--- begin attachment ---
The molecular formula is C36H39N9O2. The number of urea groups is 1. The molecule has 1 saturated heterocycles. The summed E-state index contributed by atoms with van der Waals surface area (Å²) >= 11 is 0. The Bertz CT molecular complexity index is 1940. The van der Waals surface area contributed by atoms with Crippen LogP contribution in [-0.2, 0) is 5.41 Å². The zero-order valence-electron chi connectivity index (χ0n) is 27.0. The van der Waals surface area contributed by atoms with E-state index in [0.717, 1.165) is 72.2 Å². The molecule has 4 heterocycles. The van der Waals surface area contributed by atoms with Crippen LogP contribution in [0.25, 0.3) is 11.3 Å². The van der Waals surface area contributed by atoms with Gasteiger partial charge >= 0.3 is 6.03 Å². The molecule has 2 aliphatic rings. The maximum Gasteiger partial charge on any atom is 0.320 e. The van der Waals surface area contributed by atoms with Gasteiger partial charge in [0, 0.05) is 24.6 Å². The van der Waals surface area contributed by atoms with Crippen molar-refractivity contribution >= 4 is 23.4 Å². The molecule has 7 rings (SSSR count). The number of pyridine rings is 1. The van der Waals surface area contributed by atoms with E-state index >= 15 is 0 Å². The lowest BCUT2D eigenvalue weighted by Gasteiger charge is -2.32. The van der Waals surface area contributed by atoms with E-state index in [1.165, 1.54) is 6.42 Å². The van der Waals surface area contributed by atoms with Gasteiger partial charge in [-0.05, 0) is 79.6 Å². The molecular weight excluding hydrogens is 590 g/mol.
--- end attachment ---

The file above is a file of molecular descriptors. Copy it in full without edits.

The molecular formula is C36H39N9O2. The number of urea groups is 1. The molecule has 1 saturated heterocycles. The summed E-state index contributed by atoms with van der Waals surface area (Å²) >= 11 is 0. The Bertz CT molecular complexity index is 1940. The van der Waals surface area contributed by atoms with Crippen LogP contribution in [-0.2, 0) is 5.41 Å². The zero-order valence-electron chi connectivity index (χ0n) is 27.0. The van der Waals surface area contributed by atoms with E-state index in [0.717, 1.165) is 72.2 Å². The molecule has 4 heterocycles. The van der Waals surface area contributed by atoms with Crippen LogP contribution in [0.25, 0.3) is 11.3 Å². The van der Waals surface area contributed by atoms with Gasteiger partial charge >= 0.3 is 6.03 Å². The molecule has 2 aliphatic rings. The maximum Gasteiger partial charge on any atom is 0.320 e. The van der Waals surface area contributed by atoms with Gasteiger partial charge in [0, 0.05) is 24.6 Å². The van der Waals surface area contributed by atoms with Crippen molar-refractivity contribution >= 4 is 23.4 Å². The molecule has 7 rings (SSSR count). The number of pyridine rings is 1. The van der Waals surface area contributed by atoms with E-state index >= 15 is 0 Å². The lowest BCUT2D eigenvalue weighted by Gasteiger charge is -2.32. The van der Waals surface area contributed by atoms with E-state index in [1.165, 1.54) is 6.42 Å². The van der Waals surface area contributed by atoms with Gasteiger partial charge in [-0.05, 0) is 79.6 Å². The molecular weight excluding hydrogens is 590 g/mol.